Could Scott Rolen Have Saved Phillies Offense?

While David Bell and Placido Polanco have been nice pieces to the Phillies puzzle, the Phillies would be better off with a combination of Scott Rolen and any anonymous player at second base. Yes, Rolen wanted out of town and got his wish and Phillies fans all hate him for it, but the Phillies would have done well to figure out a way to make the third baseman happy. The sticking point would have been money and the effect that signing Rolen would have had on the rest of the roster.

As you read this, keep in mind that I have my print of Scott Rolen hitting his first major league homerun anchored on the shelf above my monitor. There's no denying that Rolen was one of my favorite players as a Phillies and I was one of the minority that still applauded when his name was announced last August at Veteran's Stadium.

For the most part, the signing of David Bell and the addition of Placido Polanco as part of the Scott Rolen trade were good moves. Bell has struggled and Polanco missed some time thanks to a Josh Beckett fastball, but the moves were still good. Bud Smith, who also came over in the Rolen deal, appears to be healthy and is pitching at AA Reading. He may be able to help at the major league level before too long if all goes well.

Scott Rolen meanwhile, is putting up nice numbers in St.Louis. Through 41 games, Rolen is hitting .294 with 9 homeruns and 34 RBI. Not spectacular, but certainly, very solid. There were a lot of people – me among them – that thought Rolen would put up even bigger numbers playing closer to his Midwest roots. The Cardinals, like Rolen, have been good, but not spectacular. They made a deal that worked for them, especially since they don't really miss Polanco or Smith and they were able to sign Rolen long-term, which everybody figured they would be able to do.

If you paired Rolen with any basic second baseman – yes, even Marlon Anderson – the Phillies offensive numbers would be ahead of where they are now. Whether Chase Utley would have won the job or Nick Punto or somebody else, as long as they were a better hitter than say, Larry Anderson, the Phillies offense may not be as anemic as it is right now. Even the famed Mario Mendoza would leave the Phillies offense about where it is right now. All our anonymous second baseman would have to do to equal the output of Bell and Polanco would be to hit about .185 with an OBP of .190 and we would be at least where we are now. Offensively, there's not much argument that the Phillies would truly be better off.

Chemistry? Well, it may be more of a health lesson, since Rolen was affectionately referred to as a "cancer" by a nameless, faceless teammate. If that quote was legitimate – and I'm not completely convinced that it was – then we are likely better off without Rolen. There never seemed to be any sign of cancer in the Phillies clubhouse, other than losing. With the way the Phillies played at times, and with Rolen's win at all cost attitude, the pile of losses were a cancerous albatross rotting in the middle of the Phillies clubhouse. In this Phillies clubhouse, with Jim Thome and Kevin Millwood, Rolen would likely be right at home. With Thome being from Peoria and Rolen from Jasper, Indiana, it would be a good-old, down-home kind of clubhouse.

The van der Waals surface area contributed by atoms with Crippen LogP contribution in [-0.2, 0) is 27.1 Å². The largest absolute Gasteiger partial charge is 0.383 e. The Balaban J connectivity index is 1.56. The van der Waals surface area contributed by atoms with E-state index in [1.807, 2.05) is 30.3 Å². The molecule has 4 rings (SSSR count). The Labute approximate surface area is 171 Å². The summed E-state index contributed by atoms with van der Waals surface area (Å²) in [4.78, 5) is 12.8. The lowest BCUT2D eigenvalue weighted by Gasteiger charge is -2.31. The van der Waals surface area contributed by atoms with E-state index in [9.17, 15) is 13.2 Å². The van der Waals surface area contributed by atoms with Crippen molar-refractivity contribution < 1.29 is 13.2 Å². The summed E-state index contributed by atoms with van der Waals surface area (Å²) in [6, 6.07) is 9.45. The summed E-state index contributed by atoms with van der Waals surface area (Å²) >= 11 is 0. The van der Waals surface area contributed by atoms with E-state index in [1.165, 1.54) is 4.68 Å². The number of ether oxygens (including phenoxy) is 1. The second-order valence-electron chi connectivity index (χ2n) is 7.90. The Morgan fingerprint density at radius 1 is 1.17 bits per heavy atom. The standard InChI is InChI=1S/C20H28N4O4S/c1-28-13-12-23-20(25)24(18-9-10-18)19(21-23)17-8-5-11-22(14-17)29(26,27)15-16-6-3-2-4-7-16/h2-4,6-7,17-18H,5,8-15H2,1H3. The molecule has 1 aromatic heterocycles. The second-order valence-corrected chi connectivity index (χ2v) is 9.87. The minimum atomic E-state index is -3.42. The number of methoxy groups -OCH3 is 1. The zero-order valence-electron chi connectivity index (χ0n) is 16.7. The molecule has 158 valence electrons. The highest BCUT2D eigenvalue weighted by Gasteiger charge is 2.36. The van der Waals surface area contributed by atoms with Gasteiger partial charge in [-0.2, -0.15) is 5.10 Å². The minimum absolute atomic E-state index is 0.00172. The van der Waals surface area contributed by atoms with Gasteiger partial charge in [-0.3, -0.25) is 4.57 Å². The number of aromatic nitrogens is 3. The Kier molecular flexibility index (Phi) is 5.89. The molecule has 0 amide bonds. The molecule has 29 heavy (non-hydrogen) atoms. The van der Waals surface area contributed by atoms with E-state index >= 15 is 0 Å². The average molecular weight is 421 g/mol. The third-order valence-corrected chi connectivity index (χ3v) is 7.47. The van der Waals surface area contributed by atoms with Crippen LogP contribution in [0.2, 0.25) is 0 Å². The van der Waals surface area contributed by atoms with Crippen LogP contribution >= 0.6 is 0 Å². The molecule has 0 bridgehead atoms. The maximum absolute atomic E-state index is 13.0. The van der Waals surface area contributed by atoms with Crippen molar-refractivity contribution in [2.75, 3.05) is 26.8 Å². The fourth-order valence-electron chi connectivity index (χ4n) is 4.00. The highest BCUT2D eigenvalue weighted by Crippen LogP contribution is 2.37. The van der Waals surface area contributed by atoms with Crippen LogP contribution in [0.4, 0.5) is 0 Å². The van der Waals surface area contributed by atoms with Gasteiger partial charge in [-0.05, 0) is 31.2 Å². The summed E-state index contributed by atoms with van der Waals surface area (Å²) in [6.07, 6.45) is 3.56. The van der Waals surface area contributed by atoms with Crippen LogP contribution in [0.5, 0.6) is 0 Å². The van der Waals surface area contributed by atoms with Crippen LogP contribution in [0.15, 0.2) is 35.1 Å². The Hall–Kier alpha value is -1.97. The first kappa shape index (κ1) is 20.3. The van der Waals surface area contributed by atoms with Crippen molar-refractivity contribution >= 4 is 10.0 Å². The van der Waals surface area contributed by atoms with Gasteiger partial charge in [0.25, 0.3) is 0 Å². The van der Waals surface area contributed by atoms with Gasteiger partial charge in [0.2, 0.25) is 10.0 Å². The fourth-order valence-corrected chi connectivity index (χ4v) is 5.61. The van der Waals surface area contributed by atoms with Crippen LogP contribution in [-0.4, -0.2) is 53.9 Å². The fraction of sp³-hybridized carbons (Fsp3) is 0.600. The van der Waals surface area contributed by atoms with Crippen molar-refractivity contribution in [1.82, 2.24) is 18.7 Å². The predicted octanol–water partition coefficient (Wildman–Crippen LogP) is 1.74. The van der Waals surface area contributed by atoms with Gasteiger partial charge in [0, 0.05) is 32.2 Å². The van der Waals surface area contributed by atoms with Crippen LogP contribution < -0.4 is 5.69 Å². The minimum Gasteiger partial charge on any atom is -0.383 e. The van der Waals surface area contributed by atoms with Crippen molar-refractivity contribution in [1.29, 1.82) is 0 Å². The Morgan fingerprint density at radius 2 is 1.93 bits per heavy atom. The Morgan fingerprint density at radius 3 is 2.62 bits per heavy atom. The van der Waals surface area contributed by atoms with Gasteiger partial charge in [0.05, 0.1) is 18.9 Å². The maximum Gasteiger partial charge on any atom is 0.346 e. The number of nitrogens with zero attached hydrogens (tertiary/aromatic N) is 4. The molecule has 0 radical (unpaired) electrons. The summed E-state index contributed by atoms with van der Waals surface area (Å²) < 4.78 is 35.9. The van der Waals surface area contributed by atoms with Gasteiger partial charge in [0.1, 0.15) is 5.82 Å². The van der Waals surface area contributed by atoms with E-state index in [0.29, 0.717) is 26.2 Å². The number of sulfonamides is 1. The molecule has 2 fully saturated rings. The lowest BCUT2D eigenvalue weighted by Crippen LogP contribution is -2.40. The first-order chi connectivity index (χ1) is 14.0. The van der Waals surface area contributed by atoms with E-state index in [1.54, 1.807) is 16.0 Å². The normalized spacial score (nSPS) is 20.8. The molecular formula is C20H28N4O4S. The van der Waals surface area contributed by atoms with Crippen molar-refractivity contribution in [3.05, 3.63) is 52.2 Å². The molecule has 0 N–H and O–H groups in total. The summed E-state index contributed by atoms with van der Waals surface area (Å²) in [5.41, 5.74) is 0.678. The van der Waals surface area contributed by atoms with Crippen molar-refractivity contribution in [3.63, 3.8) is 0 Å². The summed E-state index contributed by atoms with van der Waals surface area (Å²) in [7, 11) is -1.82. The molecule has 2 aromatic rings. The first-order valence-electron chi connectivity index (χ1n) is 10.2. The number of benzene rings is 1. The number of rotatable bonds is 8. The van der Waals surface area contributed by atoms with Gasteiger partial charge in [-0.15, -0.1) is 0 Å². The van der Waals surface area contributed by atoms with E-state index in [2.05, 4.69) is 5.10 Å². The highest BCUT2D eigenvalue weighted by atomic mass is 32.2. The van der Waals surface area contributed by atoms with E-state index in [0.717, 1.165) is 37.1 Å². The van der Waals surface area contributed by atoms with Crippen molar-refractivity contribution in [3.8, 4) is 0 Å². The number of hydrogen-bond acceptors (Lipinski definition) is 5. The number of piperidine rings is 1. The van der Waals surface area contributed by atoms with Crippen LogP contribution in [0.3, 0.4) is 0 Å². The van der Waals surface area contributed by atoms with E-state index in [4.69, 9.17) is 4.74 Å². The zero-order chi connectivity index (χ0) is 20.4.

Show me the money? Now, we're talking. Rolen is getting in the neighborhood of $9 million per season with the Cardinals and had turned down $14 million per season from the Phillies. The combination of Bell and Polanco are pulling in about $6 million this season. Basically, Jim Thome got Scott Rolen's contract, with a little extra thrown in to knock the pesky Cleveland Indians out of the picture. Would signing Rolen have meant Jim Thome would still be in Cleveland? No. Thome would have gotten his money and the Phillies would have cut elsewhere. Perhaps, one of the young guns would have had to wait for a big contract extension. Bobby Abreu is getting $8.5 million this season, but his extension might have been the one put on hold. Financially, the deal could have gotten done now, but would have hurt the Phillies down the road. There would have been no chance to add a big-name player at this season's trading deadline and all talk of Curt Schilling's return – either now or in the future – would have died a very quick death. Signing Kevin Millwood long-term would be even tougher than it's going to be now and the Phillies might have even had to pass on the deal with Atlanta.

If the Phillies would have passed on Millwood, there might have been another route. The Phillies might have traded Mike Lieberthal and his $7.25 million contract for this season in favor of Johnny Estrada. At that point, the Phillies would have kept Rolen, but missed out on Millwood and have traded Lieberthal for cheaper players.

No matter what your feelings about Scott Rolen, it's hard to say that the Phillies offense is better off without him. He is a gold glove third baseman, with big power and a guy who plays hit butt off everyday. In the business of baseball though, you can't just look at what could have been on the field. The numbers might have changed the landscape so much that this team would be dramatically different from the one we have right now. Simple comparisons are fine, but digging deeper turns up some ugly artifacts that might have kept the Phillies back in the dark ages of 90 loss seasons for some time to come.

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